ICO sent unqualified staff to investigate Google

The Information Commissioner’s Office (ICO) has once again come under scrutiny after it was found it sent two ‘non-technical’ members of staff to investigate Google’s illegal collection of data from WiFi connections in July.

The findings have been slammed by Big Brother Watch, which described them as a “blunder”.

According to a Freedom of Information request, the ICO sent out two members of staff, Phil Jones, Assistant Commissioner (who no longer works at the ICO) and David J Evans Strategic Liaison Group Manager – Business and Industry to examine the case.

However, it was unable to pinpoint the pair’s qualifications in the FOI, citing that “the qualifications of investigation Mr Jones and Mr Evans were their ‘personal data’”. Instead it directed readers to a public folder with Mr Jone’s qualifications, which stated: “[Phil Jones] and his team are charged with providing advice and guidance to organisations in both the Private and Public Sector on the application of the Data Protection Act 1998 and the Privacy and Electronic Communications Regulation 2003.” 

It added that the pair had “considerable experience” of data protection law meaning at the time they were able to clear Google after examining a sample of so-called “payload” data at Google’s London headquarters.

When we contacted the watchdog today, a spokesman also told us: “Two staff from the Information Commissioner’s Office (ICO) participated in the visit to Google’s headquarters in July 2010. As an Assistant Commissioner and a Strategic Liaison Group Manager, they were both senior staff with considerable experience in data protection law.”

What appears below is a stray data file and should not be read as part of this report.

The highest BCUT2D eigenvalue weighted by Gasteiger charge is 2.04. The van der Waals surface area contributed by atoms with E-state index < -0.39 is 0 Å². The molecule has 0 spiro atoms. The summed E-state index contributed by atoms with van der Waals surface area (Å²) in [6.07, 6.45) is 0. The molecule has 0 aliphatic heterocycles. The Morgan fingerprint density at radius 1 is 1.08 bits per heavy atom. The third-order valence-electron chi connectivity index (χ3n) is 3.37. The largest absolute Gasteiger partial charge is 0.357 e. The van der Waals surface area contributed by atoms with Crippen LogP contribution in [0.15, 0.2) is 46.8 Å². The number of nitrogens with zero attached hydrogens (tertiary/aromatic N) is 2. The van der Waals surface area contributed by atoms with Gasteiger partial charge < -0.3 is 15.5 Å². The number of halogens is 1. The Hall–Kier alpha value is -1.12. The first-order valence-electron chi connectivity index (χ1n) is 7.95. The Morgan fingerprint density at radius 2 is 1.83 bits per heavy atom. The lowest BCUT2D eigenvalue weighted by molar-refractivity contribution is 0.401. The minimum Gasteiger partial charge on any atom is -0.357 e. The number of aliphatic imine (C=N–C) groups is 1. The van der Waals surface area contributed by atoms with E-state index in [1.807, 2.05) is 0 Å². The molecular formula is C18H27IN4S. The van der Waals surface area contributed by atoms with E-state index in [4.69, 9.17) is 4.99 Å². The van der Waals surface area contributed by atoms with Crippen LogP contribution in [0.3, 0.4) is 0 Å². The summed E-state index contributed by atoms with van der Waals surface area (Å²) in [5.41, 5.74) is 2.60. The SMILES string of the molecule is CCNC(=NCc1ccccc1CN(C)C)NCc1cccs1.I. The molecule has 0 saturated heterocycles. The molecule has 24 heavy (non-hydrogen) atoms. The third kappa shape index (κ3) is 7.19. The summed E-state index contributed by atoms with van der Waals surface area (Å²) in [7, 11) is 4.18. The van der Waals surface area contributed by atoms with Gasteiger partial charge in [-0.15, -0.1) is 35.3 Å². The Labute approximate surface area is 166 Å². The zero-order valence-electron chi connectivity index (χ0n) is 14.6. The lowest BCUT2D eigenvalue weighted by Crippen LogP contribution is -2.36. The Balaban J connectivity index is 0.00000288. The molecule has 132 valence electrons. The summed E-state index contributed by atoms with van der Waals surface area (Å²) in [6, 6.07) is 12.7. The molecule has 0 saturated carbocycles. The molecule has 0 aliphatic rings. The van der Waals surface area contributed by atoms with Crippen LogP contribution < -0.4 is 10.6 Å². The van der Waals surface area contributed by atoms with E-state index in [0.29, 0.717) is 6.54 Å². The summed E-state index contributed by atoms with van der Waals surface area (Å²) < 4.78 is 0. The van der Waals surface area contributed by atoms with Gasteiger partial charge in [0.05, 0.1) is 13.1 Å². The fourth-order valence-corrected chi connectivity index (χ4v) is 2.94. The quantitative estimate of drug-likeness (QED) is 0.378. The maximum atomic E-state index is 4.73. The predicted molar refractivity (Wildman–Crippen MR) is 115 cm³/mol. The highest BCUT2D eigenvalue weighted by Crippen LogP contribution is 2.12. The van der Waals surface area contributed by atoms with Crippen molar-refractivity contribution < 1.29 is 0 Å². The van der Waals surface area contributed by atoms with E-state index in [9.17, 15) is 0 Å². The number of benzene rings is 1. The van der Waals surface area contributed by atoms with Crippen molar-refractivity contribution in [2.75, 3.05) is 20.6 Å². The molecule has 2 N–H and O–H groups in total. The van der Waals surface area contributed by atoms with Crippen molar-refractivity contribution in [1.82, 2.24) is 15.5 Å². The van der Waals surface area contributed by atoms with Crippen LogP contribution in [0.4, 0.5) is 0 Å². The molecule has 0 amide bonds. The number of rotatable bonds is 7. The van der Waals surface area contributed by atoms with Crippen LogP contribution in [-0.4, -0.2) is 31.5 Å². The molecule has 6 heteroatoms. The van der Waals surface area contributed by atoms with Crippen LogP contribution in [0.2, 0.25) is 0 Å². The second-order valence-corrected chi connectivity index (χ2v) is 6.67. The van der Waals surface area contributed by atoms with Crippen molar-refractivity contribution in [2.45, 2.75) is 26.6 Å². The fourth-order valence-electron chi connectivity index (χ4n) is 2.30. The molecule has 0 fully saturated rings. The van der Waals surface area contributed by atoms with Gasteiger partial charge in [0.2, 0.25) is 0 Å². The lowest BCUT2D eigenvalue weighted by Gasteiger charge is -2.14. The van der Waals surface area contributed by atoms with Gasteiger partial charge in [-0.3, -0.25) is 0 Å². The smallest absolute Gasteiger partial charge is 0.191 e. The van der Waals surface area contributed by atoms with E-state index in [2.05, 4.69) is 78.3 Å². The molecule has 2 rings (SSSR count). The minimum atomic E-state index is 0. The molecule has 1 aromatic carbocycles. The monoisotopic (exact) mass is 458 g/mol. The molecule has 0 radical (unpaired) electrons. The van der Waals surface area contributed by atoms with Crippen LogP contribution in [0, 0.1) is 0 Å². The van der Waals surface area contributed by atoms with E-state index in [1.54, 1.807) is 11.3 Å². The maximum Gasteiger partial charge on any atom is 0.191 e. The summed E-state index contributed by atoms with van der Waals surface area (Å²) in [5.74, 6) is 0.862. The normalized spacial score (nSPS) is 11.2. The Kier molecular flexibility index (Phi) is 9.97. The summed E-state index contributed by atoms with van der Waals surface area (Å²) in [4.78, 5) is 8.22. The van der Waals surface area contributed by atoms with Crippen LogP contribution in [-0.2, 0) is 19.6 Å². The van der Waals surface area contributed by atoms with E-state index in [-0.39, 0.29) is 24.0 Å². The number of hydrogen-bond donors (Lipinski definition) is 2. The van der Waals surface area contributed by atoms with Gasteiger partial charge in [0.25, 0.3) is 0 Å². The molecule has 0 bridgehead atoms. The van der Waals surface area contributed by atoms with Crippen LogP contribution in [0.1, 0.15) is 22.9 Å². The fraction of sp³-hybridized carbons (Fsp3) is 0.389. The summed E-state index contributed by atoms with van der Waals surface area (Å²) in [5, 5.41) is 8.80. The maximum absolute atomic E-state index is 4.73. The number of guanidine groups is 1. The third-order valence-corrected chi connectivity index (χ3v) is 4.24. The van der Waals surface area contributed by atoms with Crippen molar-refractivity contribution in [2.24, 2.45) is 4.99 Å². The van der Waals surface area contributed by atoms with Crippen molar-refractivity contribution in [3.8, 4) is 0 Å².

However, according to Alex Deane, director at Big Brother Watch, the ICO’s failure to release information about the pair showed that it knew it hadn’t sent the right people.

He told TechEye: “The Information Commissioner blundered badly when he sent two non-technical personnel to investigate the HQ of one of the world’s most high-tech companies.

“He clearly knows this, as his office refused to release the information about their lack of proper qualifications to Big Brother Watch when we submitted a Freedom of Information request about it.

“We’re now in an absurd situation. The Commissioner fails to police the worst offender in his patch, and then dodges requests for information about his “investigation” until Parliament itself obliges him to ‘fess up about incompetence – and this is the Commissioner supposed to bring transparency to public life.”

MPs have also waded into the debate with Conservative MP Rob Halfon telling The Guardian that it was “astonishing” that the ICO “did not send technical people” to investigate the breach, which the ICO later ruled was a “significant breach” of the Data Protection Act.

However, in the the FOI request the ICO was shady about details of the meeting, claiming only that: “The only record we hold which relates to the meeting between the ICO and Google is a meeting note taken by Google’s legal advisors.  This summarised the meeting and the inspection of the disc containing some of the data collected by the software used in the StreetView exercise.”  

It said that while Google’s advisors had no objections to the content of that meeting note being provided in response to a request for information, given that the controversy surrounding the collection of data by Google Street View is very much ongoing, not only within the UK but also at an international level, the ICO takes the view that “it would not be appropriate to disclose this meeting note at this time.”

Last week the ICO ruled that, in light of subsequent investigations by international privacy commissioners, Google had broken data protection laws contrary to its initial impression in July.

It also said that Google will now be subject to an official audit of all of its data protection practices in the UK.